Author ORCID Identifier

Date Available


Year of Publication


Degree Name

Master of Science (MS)

Document Type

Master's Thesis


Arts and Sciences



First Advisor

Dr. Mark T. Fillmore


Compared with men, women are disproportionately affected by alcohol, including greater risks of behavioral impairment and relapse. One likely mechanism underlying this disparity is fluctuations of ovarian hormones, particularly estradiol (E2), across phases of the menstrual cycle. Pre-clinical and clinical studies have shown that higher E2 levels correlate with heavier patterns of alcohol consumption, suggesting E2 may modulate drinking. This relationship is thought to be mediated by the rewarding properties of alcohol. The present thesis tested the hypothesis that elevated E2 during the late follicular phase would increase the rewarding properties of alcohol. Fifty young-adult women participated in a within-subjects placebo-controlled study of the acute effect of 0.6 g/kg alcohol on the rewarding properties of alcohol, measured by attentional bias towards alcohol and subjective reports. Measures were obtained following alcohol and placebo during the early follicular phase of the cycle when E2 was low and the late follicular phase (i.e., ovulation) when E2 was elevated. Results showed that the rewarding effect of alcohol was greater during the late follicular phase. These findings highlight the rewarding properties of alcohol as a potential mechanism by which elevated E2 during the late follicular phase might exacerbate risk for excessive alcohol use among women.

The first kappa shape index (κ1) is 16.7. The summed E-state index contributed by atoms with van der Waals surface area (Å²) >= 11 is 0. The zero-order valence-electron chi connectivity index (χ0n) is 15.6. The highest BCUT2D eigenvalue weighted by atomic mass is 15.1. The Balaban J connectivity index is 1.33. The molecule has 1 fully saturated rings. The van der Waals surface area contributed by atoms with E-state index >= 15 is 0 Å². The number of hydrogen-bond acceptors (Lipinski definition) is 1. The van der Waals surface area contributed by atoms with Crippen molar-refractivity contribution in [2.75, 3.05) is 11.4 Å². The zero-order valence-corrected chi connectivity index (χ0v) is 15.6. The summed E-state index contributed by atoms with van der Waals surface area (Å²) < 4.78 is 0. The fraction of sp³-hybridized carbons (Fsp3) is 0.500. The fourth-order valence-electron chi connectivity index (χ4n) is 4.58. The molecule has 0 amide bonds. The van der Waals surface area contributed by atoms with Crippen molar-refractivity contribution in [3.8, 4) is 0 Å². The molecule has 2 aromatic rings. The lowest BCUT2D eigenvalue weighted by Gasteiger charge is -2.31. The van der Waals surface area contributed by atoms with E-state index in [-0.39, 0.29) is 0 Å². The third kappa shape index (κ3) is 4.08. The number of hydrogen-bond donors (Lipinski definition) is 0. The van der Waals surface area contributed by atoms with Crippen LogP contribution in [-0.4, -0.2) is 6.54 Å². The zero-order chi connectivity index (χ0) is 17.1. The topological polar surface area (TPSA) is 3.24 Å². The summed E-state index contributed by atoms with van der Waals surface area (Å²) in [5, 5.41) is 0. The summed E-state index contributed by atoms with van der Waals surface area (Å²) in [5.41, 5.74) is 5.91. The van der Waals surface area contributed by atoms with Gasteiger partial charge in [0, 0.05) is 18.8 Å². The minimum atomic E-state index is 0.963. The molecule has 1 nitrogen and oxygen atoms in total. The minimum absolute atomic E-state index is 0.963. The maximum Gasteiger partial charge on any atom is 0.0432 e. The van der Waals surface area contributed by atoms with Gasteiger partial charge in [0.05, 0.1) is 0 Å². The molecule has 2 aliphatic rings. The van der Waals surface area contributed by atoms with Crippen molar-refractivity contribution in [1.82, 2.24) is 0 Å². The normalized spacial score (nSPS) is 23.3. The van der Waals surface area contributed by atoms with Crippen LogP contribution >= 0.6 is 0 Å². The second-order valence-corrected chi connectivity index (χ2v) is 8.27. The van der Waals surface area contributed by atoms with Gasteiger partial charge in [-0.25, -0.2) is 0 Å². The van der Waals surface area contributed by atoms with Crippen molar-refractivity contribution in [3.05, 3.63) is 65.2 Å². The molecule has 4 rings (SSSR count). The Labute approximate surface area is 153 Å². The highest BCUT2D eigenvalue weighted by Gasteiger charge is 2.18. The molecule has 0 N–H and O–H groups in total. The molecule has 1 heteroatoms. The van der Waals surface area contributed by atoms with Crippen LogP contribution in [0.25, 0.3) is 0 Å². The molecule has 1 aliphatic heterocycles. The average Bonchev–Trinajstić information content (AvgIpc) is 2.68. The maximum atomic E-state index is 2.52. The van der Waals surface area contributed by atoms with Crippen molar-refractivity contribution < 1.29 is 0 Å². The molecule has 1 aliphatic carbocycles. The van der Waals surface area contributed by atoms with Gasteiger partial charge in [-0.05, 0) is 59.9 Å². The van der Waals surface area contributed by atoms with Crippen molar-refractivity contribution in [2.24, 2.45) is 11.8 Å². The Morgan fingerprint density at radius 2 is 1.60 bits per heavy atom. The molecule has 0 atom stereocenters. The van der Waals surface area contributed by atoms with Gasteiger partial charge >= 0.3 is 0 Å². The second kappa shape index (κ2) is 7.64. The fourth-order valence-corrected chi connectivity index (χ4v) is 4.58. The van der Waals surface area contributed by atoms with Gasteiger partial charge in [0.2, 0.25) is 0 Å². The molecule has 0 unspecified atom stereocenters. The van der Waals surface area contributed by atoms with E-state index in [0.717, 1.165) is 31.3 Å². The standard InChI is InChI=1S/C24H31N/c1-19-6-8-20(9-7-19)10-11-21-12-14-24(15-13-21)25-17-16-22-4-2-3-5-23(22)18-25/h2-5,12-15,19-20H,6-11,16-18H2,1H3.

Digital Object Identifier (DOI)

Funding Information

This study was supported by the National Institute on Alcohol Abuse and Alcoholism grants R01AA027990 from 2021 to present and T32 AA027488 from 2022 to present.